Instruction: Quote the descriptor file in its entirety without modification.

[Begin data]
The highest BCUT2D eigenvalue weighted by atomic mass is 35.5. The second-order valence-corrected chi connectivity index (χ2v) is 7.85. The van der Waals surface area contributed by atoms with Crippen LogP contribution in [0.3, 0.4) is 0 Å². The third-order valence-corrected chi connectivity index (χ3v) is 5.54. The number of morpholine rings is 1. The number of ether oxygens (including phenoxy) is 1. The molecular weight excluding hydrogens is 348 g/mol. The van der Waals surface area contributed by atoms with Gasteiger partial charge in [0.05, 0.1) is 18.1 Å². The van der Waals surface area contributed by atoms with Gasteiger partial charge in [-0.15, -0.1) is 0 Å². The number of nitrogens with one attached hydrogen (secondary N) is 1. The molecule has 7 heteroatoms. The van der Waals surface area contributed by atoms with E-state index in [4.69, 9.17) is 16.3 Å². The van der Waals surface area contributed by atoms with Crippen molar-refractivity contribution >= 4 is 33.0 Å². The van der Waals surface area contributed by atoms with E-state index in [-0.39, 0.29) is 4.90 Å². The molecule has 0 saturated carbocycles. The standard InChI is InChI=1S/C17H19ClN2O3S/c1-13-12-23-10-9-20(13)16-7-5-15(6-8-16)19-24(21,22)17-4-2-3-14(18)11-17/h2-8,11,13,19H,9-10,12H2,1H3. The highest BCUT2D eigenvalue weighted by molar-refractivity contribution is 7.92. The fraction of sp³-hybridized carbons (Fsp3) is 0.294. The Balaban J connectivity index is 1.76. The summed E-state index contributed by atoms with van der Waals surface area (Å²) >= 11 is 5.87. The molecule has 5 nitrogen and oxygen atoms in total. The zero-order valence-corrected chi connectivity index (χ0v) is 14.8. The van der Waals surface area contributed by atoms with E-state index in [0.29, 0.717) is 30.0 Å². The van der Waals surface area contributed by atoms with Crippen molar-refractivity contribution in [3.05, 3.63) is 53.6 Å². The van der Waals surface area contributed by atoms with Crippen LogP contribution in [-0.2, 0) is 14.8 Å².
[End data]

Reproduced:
The highest BCUT2D eigenvalue weighted by atomic mass is 35.5. The second-order valence-corrected chi connectivity index (χ2v) is 7.85. The van der Waals surface area contributed by atoms with Crippen LogP contribution in [0.3, 0.4) is 0 Å². The third-order valence-corrected chi connectivity index (χ3v) is 5.54. The number of morpholine rings is 1. The number of ether oxygens (including phenoxy) is 1. The molecular weight excluding hydrogens is 348 g/mol. The van der Waals surface area contributed by atoms with Gasteiger partial charge in [0.05, 0.1) is 18.1 Å². The van der Waals surface area contributed by atoms with Gasteiger partial charge in [-0.15, -0.1) is 0 Å². The number of nitrogens with one attached hydrogen (secondary N) is 1. The molecule has 7 heteroatoms. The van der Waals surface area contributed by atoms with E-state index in [4.69, 9.17) is 16.3 Å². The van der Waals surface area contributed by atoms with Crippen molar-refractivity contribution >= 4 is 33.0 Å². The van der Waals surface area contributed by atoms with E-state index in [-0.39, 0.29) is 4.90 Å². The molecule has 0 saturated carbocycles. The standard InChI is InChI=1S/C17H19ClN2O3S/c1-13-12-23-10-9-20(13)16-7-5-15(6-8-16)19-24(21,22)17-4-2-3-14(18)11-17/h2-8,11,13,19H,9-10,12H2,1H3. The highest BCUT2D eigenvalue weighted by molar-refractivity contribution is 7.92. The fraction of sp³-hybridized carbons (Fsp3) is 0.294. The Balaban J connectivity index is 1.76. The summed E-state index contributed by atoms with van der Waals surface area (Å²) >= 11 is 5.87. The molecule has 5 nitrogen and oxygen atoms in total. The zero-order valence-corrected chi connectivity index (χ0v) is 14.8. The van der Waals surface area contributed by atoms with E-state index in [0.29, 0.717) is 30.0 Å². The van der Waals surface area contributed by atoms with Crippen molar-refractivity contribution in [3.05, 3.63) is 53.6 Å². The van der Waals surface area contributed by atoms with Crippen LogP contribution in [-0.2, 0) is 14.8 Å².